Unraveling

September 2, 2008
By
Sometimes,
I just want to unzip the skin
that I'm standing so awkwardly in,
neatly fold it,
after I had hung it out on a line
with the summer sun
painting its scent through each cell.
I would set it on your porch,
waiting for you
to get home from work
and try it on.

I'd give my eyes to my father
and maybe then
he'd finally be able to see.

And my sister could have my brain,
still dripping with warm, syrupy blood
so she would know all the monsters under her bed.

My Grandpa
could have my nose,
so he could smell all the love that he is surrounded with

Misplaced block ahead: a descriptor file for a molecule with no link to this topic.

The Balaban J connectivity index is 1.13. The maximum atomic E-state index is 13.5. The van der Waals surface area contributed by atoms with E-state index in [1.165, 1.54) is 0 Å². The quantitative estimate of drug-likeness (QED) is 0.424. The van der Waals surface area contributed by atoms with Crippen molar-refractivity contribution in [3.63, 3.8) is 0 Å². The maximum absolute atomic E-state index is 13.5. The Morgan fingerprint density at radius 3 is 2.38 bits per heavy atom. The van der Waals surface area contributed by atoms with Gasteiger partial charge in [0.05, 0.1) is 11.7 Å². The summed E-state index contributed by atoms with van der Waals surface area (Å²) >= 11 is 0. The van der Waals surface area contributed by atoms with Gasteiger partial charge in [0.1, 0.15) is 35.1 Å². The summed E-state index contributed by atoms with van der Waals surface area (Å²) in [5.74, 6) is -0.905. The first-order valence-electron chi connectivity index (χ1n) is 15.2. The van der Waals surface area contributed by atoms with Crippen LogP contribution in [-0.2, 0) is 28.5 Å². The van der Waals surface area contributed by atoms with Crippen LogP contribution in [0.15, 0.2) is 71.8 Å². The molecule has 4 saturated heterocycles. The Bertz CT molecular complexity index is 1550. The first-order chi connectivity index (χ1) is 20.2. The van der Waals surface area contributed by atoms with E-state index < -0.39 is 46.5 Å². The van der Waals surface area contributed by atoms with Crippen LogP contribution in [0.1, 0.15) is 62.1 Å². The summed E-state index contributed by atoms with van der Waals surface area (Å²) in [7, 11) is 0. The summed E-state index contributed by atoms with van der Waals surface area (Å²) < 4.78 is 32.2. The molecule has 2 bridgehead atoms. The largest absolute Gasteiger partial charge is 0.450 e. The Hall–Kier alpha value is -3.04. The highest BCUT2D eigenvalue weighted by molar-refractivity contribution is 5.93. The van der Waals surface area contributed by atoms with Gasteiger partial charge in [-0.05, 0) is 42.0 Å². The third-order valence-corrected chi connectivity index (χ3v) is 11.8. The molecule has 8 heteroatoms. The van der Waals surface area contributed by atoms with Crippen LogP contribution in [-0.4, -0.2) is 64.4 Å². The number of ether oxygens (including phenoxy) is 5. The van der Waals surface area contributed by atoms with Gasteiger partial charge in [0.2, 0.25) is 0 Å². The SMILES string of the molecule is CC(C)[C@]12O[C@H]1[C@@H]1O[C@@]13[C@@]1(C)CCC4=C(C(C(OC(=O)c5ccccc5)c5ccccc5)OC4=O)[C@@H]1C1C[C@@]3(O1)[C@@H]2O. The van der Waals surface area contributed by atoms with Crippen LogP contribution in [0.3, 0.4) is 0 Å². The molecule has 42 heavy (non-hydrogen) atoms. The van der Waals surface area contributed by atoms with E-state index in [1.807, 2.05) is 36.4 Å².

and know that he isn't alone.

Then I'd take all my bones,
and build a house
by the sea
or nestled in the mountains
where
I'd take my nervous system
intricately sewed as a lace tablecloth,
the brilliant red vinyard that it is,
would light up the halls.

I'd cut out my heart,
my infinate unending,
and give it to the boy
that will never love me,

and I just might be free.





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